Plus, don’t forget to check out the local works at Green Drake Gallery & Arts Center as well as the Art Alliance’s new downtown gallery in the former space of the Fraser St. Gallery. A grand opening is set for Oct. 7.

TO HEAR
From huge national acts like Kanye West (Sept. 30), Rascal Flatts (Oct. 7) and Brand New (Nov. 12) at the Bryce Jordan Center to local musicians sharing the stage for The State Theatre’s annual fundraiser show on Jan. 28, the sounds of State College cover all genres.

The classical music scene is strong, with Nittany Valley Symphony celebrating its 50th year with a gala anniversary concert March 26. The Center for the Performing Arts is bringing in acts like Tafelmusik Baroque Orchestra, which will explore the artists and artisans alive at the time of Bach on March 2, and Anthracite Fields, composer Julia Wolfe’s Pulitzer Prize-winning work about the coal mining industry on March 30. The Penn State concert choir will perform as the chorus for this significant work.

Robert CrayRobert CrayJazz sets will come from near and far as well, with the new Jazz in the Attic series at The State Theatre continuing. “On Sept. 9 Molly Countermine will be singing jazz standards, sort of in a Billie Holiday style,” says Greg Ray, The State’s executive director. At Eisenhower Auditorium, two jazz giants, Ramsey Lewis and John Pizzarelli, will team up for a tribute to Nat King Cole on Oct. 13. Cole “really had a lot of jazz in his style and approach to interpreting songs,” says George Trudeau, director of the CPA. “That’s going to be a fabulous collaboration of two great artists.”

In the more contemporary realm, the CPA will bring in DakhaBrakha on April 4, a group that defies categorization. “The sound of them is primal and it taps into something inside of people that you maybe didn’t know was there and you certainly don’t exercise on a regular basis,” says Amy Dupain Vashaw, audience and program development director. “It just does things to people when you see them. Suffice it to say, come and see it. It is one to be experienced.”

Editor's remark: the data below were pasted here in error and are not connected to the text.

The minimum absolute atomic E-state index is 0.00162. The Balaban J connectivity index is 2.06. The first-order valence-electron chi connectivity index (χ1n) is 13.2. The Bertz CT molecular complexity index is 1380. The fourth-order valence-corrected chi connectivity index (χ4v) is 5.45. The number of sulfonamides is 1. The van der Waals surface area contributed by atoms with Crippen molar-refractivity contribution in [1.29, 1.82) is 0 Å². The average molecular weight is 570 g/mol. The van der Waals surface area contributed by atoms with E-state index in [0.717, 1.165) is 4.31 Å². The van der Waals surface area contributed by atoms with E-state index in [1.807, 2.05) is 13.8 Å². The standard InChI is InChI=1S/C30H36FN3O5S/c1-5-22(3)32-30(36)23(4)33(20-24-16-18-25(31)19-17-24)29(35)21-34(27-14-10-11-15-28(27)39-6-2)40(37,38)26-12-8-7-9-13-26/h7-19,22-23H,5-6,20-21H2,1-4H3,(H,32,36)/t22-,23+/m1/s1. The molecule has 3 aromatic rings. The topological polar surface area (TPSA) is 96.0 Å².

Jake ShimabukuroJake ShimabukuroOf course, The State Theatre will be bringing more familiar acts, and some pretty big ones too. This fall is going to be concert heavy,” says Ray. “It’s probably a bigger concert season than The State Theatre has seen in a long time.” The list includes Yo La Tengo (Sept. 13), Ricky Skaggs (Sept. 15), John Mayall (Sept. 18), Bela Fleck & Victor Wooten (Oct. 13) and Robert Cray (Nov. 15).

In November, on election night, The State Theatre will host Hawaiian ukulele player Jake Shimabukuro. “What I like about Jake on election night, he has no lyrics,” says Ray. “It’s about as neutral an act as we can have. Whatever your persuasion, drown your sorrows or share in your joy, we’ve got Jake.”

Of course, the next night Henry Rollins will roll into town for his spoken word show, a veritable 180-degree turn from an instrumental ukulele show. “We think that his particular brand of comedy is going to be very poignant concerning the election,” says Ray.

To round out the fall semester, Penn State’s School of Music will put on its annual show Mosaic on Dec. 4, featuring both large and small ensembles and the school’s best soloists.

TO WATCH
This year, it seems like you’ll be able to see live theater almost any week you like. The CPA will bring in big productions of 42nd Street (Jan. 17), Once (Jan. 31), Pippin (March 21), Rent (April 6) and Annie (April 18).